I was at my local Goodwill recently and, as per my usual mode of operation there, I headed for the book department straight away!  I don't usually go there (or anywhere) looking for cookbooks because, well, I already own a ton of cookbooks, plus it's easily the most tempting (to me), not to mention overflowing overwhelming, all adding up to very time-consuming book section.  I can't help that I'm a sucker for marketing strategy, though, so I'll definitely stop and peruse the tomes featured strategically placed on the "end caps."  The other day I found an overstock pile of "The Olive and The Caper: Adventures In Greek Cooking," by Susanna Hoffman.

Now, normally I go for a cookbook with lots of good photos of the food I'll be cooking -- I like to have a visual and know what I should be aiming for -- so I was disappointed in the lack of food photos on my first flip-through of "The Olive and The Caper."  It was compelling in other ways, though, with plenty of other photos, boxes, and sidebars -- I'm a huge fan of the sidebar (and also of the Boston box) -- which were full of information, facts, history, recipe and cooking suggestions.  I could not put the book down.  I carried it with me through the store as I made the rest of my regular rounds, giving it an occasional flip-through.

What a great little book!

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The recipes for both the souvlaki and tzatziki sauce came from "The Olive and The Caper," and I'm looking forward to trying many more!  With or without beets.

Ten on Tuesday

Ten Ways to Entertain a Child for today's Ten on Tuesday!

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I just spent a couple of days entertaining two little boys, so I'm pretty fresh!

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1.  Read.  Always read!  Morning, noon and night!!  Despite paring down numerous times, I still have a vast and varied collection of children's books.  I will be ready when grandchildren start to appear.  (This should not be taken as an outright request for grandchildren.)  (Come what may.)  (And when.)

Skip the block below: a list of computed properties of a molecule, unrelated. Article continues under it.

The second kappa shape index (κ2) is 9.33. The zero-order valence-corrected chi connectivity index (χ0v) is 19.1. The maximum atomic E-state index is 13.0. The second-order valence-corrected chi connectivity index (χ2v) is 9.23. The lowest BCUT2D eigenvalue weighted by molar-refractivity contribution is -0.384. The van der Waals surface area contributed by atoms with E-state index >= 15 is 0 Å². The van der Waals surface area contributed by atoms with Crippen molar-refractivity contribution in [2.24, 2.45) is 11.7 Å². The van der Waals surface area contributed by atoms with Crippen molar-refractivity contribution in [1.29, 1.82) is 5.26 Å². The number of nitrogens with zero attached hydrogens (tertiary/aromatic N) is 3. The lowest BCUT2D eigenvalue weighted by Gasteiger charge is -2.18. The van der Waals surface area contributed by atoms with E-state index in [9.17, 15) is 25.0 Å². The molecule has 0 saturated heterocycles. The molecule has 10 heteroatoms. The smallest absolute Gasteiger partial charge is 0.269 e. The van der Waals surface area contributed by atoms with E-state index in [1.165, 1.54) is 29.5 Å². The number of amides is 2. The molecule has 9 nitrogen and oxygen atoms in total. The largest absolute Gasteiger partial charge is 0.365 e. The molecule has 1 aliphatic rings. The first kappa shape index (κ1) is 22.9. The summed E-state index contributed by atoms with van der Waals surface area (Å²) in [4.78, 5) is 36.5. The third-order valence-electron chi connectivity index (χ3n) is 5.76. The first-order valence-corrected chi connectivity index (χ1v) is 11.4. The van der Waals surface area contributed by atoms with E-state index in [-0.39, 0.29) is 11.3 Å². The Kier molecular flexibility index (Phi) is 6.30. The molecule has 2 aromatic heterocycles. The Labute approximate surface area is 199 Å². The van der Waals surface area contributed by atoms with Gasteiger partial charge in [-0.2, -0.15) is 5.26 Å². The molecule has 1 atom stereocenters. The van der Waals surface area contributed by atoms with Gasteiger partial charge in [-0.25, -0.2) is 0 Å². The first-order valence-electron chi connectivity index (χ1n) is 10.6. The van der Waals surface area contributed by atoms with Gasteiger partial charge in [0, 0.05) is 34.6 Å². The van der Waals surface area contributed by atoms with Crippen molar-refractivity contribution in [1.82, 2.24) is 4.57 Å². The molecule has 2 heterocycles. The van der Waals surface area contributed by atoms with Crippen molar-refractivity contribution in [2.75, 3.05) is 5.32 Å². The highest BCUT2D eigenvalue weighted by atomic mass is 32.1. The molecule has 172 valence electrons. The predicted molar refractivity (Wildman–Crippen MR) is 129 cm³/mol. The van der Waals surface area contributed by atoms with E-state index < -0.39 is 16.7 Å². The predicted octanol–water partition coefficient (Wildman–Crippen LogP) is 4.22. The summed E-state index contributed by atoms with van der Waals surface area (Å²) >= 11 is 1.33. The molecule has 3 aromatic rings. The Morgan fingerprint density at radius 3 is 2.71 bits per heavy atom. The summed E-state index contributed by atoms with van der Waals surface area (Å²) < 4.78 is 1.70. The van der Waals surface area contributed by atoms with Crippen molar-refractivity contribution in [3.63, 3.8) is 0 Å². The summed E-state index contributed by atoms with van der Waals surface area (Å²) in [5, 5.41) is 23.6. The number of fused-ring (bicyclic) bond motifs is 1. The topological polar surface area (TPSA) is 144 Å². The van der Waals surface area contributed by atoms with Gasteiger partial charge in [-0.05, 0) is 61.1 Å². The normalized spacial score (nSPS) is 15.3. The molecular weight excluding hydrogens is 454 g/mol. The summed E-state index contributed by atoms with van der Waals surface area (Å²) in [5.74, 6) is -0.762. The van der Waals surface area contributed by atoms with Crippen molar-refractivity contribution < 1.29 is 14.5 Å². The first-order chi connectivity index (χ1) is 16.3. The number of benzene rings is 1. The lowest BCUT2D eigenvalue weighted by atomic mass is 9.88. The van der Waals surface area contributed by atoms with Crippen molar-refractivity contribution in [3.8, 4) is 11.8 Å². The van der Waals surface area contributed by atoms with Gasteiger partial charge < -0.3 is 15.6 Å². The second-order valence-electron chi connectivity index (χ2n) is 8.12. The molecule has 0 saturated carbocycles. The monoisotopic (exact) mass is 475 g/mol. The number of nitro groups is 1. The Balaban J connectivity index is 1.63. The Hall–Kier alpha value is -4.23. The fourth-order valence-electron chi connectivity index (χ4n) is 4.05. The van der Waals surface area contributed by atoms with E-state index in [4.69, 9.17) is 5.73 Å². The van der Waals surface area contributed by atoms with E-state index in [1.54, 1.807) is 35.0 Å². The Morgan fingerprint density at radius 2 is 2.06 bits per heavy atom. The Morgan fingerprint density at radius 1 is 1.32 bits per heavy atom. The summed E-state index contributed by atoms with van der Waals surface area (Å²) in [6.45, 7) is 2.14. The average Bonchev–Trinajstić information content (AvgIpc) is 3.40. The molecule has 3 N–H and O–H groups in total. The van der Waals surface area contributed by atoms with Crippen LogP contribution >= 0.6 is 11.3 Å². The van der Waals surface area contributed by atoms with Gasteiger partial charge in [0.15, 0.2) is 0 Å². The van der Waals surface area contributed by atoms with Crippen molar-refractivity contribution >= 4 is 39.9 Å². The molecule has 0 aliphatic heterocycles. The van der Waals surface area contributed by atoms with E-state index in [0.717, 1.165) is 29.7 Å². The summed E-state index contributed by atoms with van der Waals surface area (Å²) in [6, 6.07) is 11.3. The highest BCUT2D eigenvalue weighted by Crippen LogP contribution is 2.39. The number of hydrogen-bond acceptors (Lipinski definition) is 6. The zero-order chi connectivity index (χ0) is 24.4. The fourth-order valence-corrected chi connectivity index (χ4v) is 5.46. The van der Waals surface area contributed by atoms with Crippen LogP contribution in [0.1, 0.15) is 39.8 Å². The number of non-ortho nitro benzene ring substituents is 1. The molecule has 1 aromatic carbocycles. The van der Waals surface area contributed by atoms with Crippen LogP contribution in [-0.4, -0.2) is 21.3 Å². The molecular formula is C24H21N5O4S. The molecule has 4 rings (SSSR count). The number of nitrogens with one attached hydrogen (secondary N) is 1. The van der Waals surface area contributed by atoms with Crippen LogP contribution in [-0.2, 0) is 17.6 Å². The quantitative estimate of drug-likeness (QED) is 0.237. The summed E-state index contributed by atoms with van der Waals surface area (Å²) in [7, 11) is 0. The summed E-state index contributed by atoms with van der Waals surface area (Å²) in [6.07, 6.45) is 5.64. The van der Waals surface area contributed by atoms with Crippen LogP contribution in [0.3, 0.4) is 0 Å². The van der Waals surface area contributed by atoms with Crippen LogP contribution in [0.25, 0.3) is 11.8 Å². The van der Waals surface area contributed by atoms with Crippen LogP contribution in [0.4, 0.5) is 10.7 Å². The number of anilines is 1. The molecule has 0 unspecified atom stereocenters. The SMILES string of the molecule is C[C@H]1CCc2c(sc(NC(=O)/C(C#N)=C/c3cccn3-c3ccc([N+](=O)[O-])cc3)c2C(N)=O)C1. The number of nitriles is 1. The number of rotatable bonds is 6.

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2.  Get down on the floor and play!  Trucks, cars, Legos, dolls, board games, Twister, big puzzles.

3.  Chase, Catch, Tickle & Release (Over and Over and Over Again) (with omissions and variations as your spirit -- and energy -- allow).  This is best out on the grass, but adaptable for use inside or out!

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4.  Go to an amusement park -- it doesn't have to be big!  A regular park with fun playground equipment and room to run works, too!

5.  Go to the zoo.  That doesn't have to be big, either!

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6.  Go for a walk!

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7.  Play in the playhouse!  Or make a fort!!  The all-time favorite, of course, is to employ the outside clothesline.  Working with what was at-hand, I draped hotel sheets and blankets last week to make fun little play places between the beds.  We also pulled a sheet, tucked in at the foot of the bed, over a chair to create a fun space -- I sat happily knitting in a chair while my feet were up on another, holding down the other end while the boys nested in pillows underneath.  What?  Someone had to do it!  It's a hard, hard life.

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8.  Play dress-up!  ; )

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9.  Have a snack!

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10.  Tell stories and sing songs!!

And whatever you do... HAVE FUN!!!

Meet "Maple Leaf" and "Mammy"

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On the left, "Maple Leaf," 2.8 ounces of absolutely gorgeous red-ish, rust-ish, orange-ish, gold-ish, green-ish Coopworth wool.  On the right, "Mammy," 3.6 ounces of natural, local Shetland wool.  Photographed outside the back door on my "new" chair -- the first one I've brought home in a long while (there was a time it seemed I didn't come home without dragging a chair along with me) and, honestly, the whole family loves it.

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Among the herbs (that I've yet to plant) -- some mint, oregano, sage, thyme, something else, and an onion.

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This would be a good time for smell-o-vision -- or, even better, feel-o-vision.  Sure, the herbs smell great, but it's the yarn!  I can't leave that little ball of Shetland alone, it smells so wonderful and feels so soft and rich!  I'll be making simple knit shawls from these.